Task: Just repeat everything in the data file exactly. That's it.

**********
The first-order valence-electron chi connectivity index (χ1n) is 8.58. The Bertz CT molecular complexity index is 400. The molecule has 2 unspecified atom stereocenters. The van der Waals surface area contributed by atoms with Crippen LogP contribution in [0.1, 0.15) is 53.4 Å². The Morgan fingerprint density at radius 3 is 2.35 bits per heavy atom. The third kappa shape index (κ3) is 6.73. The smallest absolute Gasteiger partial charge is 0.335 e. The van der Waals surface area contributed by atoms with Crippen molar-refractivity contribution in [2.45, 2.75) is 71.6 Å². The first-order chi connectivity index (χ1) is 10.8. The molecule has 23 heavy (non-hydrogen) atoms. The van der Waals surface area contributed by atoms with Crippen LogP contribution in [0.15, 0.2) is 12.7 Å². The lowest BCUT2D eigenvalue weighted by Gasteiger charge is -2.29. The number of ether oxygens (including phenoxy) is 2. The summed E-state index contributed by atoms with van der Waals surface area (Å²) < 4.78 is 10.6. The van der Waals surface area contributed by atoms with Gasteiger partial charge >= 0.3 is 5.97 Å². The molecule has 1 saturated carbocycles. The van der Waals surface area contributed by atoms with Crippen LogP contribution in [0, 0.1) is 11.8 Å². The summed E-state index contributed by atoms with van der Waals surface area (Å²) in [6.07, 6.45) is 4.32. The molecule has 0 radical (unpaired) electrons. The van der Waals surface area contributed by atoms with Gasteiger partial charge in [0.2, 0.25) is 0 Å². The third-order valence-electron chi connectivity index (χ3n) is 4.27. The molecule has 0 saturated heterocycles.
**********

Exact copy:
The first-order valence-electron chi connectivity index (χ1n) is 8.58. The Bertz CT molecular complexity index is 400. The molecule has 2 unspecified atom stereocenters. The van der Waals surface area contributed by atoms with Crippen LogP contribution in [0.1, 0.15) is 53.4 Å². The Morgan fingerprint density at radius 3 is 2.35 bits per heavy atom. The third kappa shape index (κ3) is 6.73. The smallest absolute Gasteiger partial charge is 0.335 e. The van der Waals surface area contributed by atoms with Crippen molar-refractivity contribution in [2.45, 2.75) is 71.6 Å². The first-order chi connectivity index (χ1) is 10.8. The molecule has 23 heavy (non-hydrogen) atoms. The van der Waals surface area contributed by atoms with Crippen LogP contribution in [0.15, 0.2) is 12.7 Å². The lowest BCUT2D eigenvalue weighted by Gasteiger charge is -2.29. The number of ether oxygens (including phenoxy) is 2. The summed E-state index contributed by atoms with van der Waals surface area (Å²) < 4.78 is 10.6. The van der Waals surface area contributed by atoms with Gasteiger partial charge >= 0.3 is 5.97 Å². The molecule has 1 saturated carbocycles. The van der Waals surface area contributed by atoms with Crippen LogP contribution in [0, 0.1) is 11.8 Å². The summed E-state index contributed by atoms with van der Waals surface area (Å²) in [6.07, 6.45) is 4.32. The molecule has 0 radical (unpaired) electrons. The van der Waals surface area contributed by atoms with Gasteiger partial charge in [0.2, 0.25) is 0 Å². The third-order valence-electron chi connectivity index (χ3n) is 4.27. The molecule has 0 saturated heterocycles.